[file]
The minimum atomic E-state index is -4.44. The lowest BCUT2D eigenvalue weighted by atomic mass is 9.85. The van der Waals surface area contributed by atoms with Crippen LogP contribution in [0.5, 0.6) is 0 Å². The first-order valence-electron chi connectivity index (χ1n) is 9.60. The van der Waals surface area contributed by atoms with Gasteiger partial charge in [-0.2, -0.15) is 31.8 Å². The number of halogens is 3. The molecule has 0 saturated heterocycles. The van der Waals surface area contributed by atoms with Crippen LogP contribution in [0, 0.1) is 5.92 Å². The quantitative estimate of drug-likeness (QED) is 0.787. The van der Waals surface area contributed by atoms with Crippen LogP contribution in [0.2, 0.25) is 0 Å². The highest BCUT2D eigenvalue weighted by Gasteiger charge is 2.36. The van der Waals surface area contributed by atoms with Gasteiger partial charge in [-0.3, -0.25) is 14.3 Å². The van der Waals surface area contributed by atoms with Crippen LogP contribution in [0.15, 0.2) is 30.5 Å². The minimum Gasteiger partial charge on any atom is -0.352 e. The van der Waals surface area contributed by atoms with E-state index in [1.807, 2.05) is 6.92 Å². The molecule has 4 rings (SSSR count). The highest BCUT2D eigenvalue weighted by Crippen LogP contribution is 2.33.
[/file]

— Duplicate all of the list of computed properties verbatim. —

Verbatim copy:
The minimum atomic E-state index is -4.44. The lowest BCUT2D eigenvalue weighted by atomic mass is 9.85. The van der Waals surface area contributed by atoms with Crippen LogP contribution in [0.5, 0.6) is 0 Å². The first-order valence-electron chi connectivity index (χ1n) is 9.60. The van der Waals surface area contributed by atoms with Gasteiger partial charge in [-0.2, -0.15) is 31.8 Å². The number of halogens is 3. The molecule has 0 saturated heterocycles. The van der Waals surface area contributed by atoms with Crippen LogP contribution in [0, 0.1) is 5.92 Å². The quantitative estimate of drug-likeness (QED) is 0.787. The van der Waals surface area contributed by atoms with Crippen LogP contribution in [0.2, 0.25) is 0 Å². The highest BCUT2D eigenvalue weighted by Gasteiger charge is 2.36. The van der Waals surface area contributed by atoms with Gasteiger partial charge in [-0.3, -0.25) is 14.3 Å². The van der Waals surface area contributed by atoms with Crippen LogP contribution in [0.15, 0.2) is 30.5 Å². The minimum Gasteiger partial charge on any atom is -0.352 e. The van der Waals surface area contributed by atoms with E-state index in [1.807, 2.05) is 6.92 Å². The molecule has 4 rings (SSSR count). The highest BCUT2D eigenvalue weighted by Crippen LogP contribution is 2.33.